Our wind deserted us the next day which meant that rounding Brooks Peninsula was fairly calm, but we had to motor through patchy fog. We managed to catch a glimpse of three Transient Killer Whales near Solander Island as they disappeared into the mist. We wondered if they had been after the many Steller Sealions hauled out on the rocks.
We anchored at Clanninick Cove and went for a paddle and hike up the creek the following morning to see large, stunning sitka spruce and collect another bonanza of huckleberries. Our only other anchorage in Kyuquot Sound was Cachalot Inlet, which is actually not a great anchorage, unless the weather is calm and then there are no-see-ums, but we were curious to go ashore and explore the remains of the old whaling station. We have visited many of these sites in several countries and on several continents and find this era of human history sad and yet fascinating at the same time. We were pleasantly surprised to find an overgrown sculpture of a 20-foot sperm whale above the bank. Stephen cleared several thimble berry bushes so that we could actually see the statue properly, before just the bulbous head was sticking up out of the brush.
The hidden Sperm Whale statue
The following day we headed south and before we put up our sails we saw a group of 6 killer whales breaching and feeding, with gulls trying to scavenge the scraps! The wind was fluky, but we persevered until we could sail right to the mouth of Friendly Cove. When we chatted to the friendly lighthouse keepers onshore, they noted our arrival under sail in this historic spot where Captain Cook first came ashore. They also made a funny comment about the prevalence of “stick boats” – sailboats that are always under power. It was busy in the campground here as the Mowachaht/Muchalaht first nation were having a summer gathering and several families were camping with more arriving on each visit of the MV Uchuck for this special event.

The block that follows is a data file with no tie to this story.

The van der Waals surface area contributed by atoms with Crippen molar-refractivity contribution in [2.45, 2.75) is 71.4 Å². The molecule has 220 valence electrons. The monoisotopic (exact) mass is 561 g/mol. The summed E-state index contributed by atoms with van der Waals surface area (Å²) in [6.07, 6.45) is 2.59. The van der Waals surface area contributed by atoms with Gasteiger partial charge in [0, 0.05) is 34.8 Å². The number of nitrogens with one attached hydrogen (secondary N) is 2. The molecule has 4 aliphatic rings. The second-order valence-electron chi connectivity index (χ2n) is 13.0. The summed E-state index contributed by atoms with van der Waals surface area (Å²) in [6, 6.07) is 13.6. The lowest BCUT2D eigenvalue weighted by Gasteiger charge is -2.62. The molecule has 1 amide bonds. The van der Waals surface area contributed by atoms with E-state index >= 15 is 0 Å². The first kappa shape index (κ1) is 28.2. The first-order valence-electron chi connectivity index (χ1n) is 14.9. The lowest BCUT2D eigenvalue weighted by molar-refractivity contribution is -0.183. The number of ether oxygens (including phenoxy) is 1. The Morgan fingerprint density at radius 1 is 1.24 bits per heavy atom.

Out next stop was Hesquiat Harbour in Clayoquot Sound, where we counted three grey whales and a couple humpbacks as we rounded Estevan Point in the sunshine. We woke in the morning to the sound of rain and paddled ashore to try and find Cougar Annie’s Garden. If anyone doesn’t know the story of this infamous west coast pioneer who out-lived four husbands and tamed the wild forest into an impressive and productive garden, it is worth reading the book by Margaret Horsfield, or visit www.cougarannie.com.